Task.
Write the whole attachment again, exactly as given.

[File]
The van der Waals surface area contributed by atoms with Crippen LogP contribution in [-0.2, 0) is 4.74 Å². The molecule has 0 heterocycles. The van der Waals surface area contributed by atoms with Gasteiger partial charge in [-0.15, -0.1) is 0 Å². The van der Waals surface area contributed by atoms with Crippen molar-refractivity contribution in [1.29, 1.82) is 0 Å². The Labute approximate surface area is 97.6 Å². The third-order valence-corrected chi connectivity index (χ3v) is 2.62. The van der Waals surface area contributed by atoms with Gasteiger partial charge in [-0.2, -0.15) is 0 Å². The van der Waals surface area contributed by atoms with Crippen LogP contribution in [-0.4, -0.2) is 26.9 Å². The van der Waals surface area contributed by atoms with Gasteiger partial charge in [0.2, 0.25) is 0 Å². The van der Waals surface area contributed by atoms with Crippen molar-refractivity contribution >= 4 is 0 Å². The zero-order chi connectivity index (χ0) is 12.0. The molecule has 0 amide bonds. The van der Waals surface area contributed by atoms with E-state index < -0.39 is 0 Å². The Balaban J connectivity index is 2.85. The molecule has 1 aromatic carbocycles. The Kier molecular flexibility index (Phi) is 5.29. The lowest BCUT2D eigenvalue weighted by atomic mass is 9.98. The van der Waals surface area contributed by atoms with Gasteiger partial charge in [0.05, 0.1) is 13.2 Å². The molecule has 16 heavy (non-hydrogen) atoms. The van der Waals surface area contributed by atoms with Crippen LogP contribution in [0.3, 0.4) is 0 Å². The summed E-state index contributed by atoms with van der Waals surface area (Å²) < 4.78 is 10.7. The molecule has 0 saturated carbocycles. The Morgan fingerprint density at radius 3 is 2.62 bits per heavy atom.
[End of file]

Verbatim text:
The van der Waals surface area contributed by atoms with Crippen LogP contribution in [-0.2, 0) is 4.74 Å². The molecule has 0 heterocycles. The van der Waals surface area contributed by atoms with Gasteiger partial charge in [-0.15, -0.1) is 0 Å². The van der Waals surface area contributed by atoms with Crippen molar-refractivity contribution in [1.29, 1.82) is 0 Å². The Labute approximate surface area is 97.6 Å². The third-order valence-corrected chi connectivity index (χ3v) is 2.62. The van der Waals surface area contributed by atoms with Gasteiger partial charge in [-0.2, -0.15) is 0 Å². The van der Waals surface area contributed by atoms with Crippen LogP contribution in [-0.4, -0.2) is 26.9 Å². The van der Waals surface area contributed by atoms with Gasteiger partial charge in [0.2, 0.25) is 0 Å². The van der Waals surface area contributed by atoms with Crippen molar-refractivity contribution >= 4 is 0 Å². The zero-order chi connectivity index (χ0) is 12.0. The molecule has 0 amide bonds. The van der Waals surface area contributed by atoms with E-state index < -0.39 is 0 Å². The Balaban J connectivity index is 2.85. The molecule has 1 aromatic carbocycles. The Kier molecular flexibility index (Phi) is 5.29. The lowest BCUT2D eigenvalue weighted by atomic mass is 9.98. The van der Waals surface area contributed by atoms with Gasteiger partial charge in [0.05, 0.1) is 13.2 Å². The molecule has 16 heavy (non-hydrogen) atoms. The van der Waals surface area contributed by atoms with Crippen LogP contribution in [0.3, 0.4) is 0 Å². The summed E-state index contributed by atoms with van der Waals surface area (Å²) < 4.78 is 10.7. The molecule has 0 saturated carbocycles. The Morgan fingerprint density at radius 3 is 2.62 bits per heavy atom.